U.K. households paid an average of £210 (around €240) more on their food bills alone due to Brexit, according to a study from the Centre for Economic Performance at the London School of Economics published today.
The divorce contributed to the skyrocketing inflation in the country, according to the research, which spans from 2019 to 2021.
“In leaving the EU, the UK swapped a deep trade relationship with few impediments to trade for one where a wide range of checks, forms and steps are required before goods can cross the border,” Richard Davies, a professor at Bristol University and study co-author said, adding that the surplus of red tape contributed to the high inflation rates.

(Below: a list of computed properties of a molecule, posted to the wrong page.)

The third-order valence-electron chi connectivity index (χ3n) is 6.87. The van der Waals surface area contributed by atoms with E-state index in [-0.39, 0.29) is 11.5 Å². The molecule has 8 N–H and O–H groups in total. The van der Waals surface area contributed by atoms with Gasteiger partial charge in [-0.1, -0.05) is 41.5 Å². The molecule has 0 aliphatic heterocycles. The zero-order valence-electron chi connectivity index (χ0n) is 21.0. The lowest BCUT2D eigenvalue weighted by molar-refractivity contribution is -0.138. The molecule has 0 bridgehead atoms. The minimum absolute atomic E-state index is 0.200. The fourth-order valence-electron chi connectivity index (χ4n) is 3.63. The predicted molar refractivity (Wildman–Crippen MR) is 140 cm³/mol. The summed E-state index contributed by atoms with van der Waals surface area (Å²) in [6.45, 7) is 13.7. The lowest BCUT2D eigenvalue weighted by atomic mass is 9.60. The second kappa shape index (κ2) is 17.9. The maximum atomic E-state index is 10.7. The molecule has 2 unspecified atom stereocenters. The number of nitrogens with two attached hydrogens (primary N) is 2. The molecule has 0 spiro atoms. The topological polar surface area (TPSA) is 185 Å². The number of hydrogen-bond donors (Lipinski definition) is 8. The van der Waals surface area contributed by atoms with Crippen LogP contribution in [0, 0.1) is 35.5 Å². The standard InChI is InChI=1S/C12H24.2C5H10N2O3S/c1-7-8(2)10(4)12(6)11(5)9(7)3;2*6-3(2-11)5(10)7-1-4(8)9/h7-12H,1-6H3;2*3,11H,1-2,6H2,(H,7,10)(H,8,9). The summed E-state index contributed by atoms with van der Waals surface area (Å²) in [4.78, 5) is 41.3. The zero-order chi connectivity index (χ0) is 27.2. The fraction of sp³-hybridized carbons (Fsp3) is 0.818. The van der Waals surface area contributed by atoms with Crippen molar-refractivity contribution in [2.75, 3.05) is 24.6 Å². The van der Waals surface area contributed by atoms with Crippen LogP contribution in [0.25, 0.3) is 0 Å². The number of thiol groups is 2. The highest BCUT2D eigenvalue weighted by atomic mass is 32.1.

While domestic food producers benefited from the drop in competition after Brexit, the study finds that costs due to regulatory barriers, such as sanitary rules on fresh meat, were higher than these gains by more than £1 billion.
“We calculate that Brexit caused a loss of £210 for the average household, or £5.84 billion overall, when looking at its impact on the food market alone. Since poorer households spend a larger fraction of their income on food, they are hit harder,” said Nikhil Datta, assistant professor of economics at Warwick University and a co-author for the study, adding that non-tariff barriers should be a “first-order concern” for policy makers.
U.K. consumer price inflation rose by 11.1 percent in the 12 months to October, reaching its highest point in 40 years, with food prices increasing even more.
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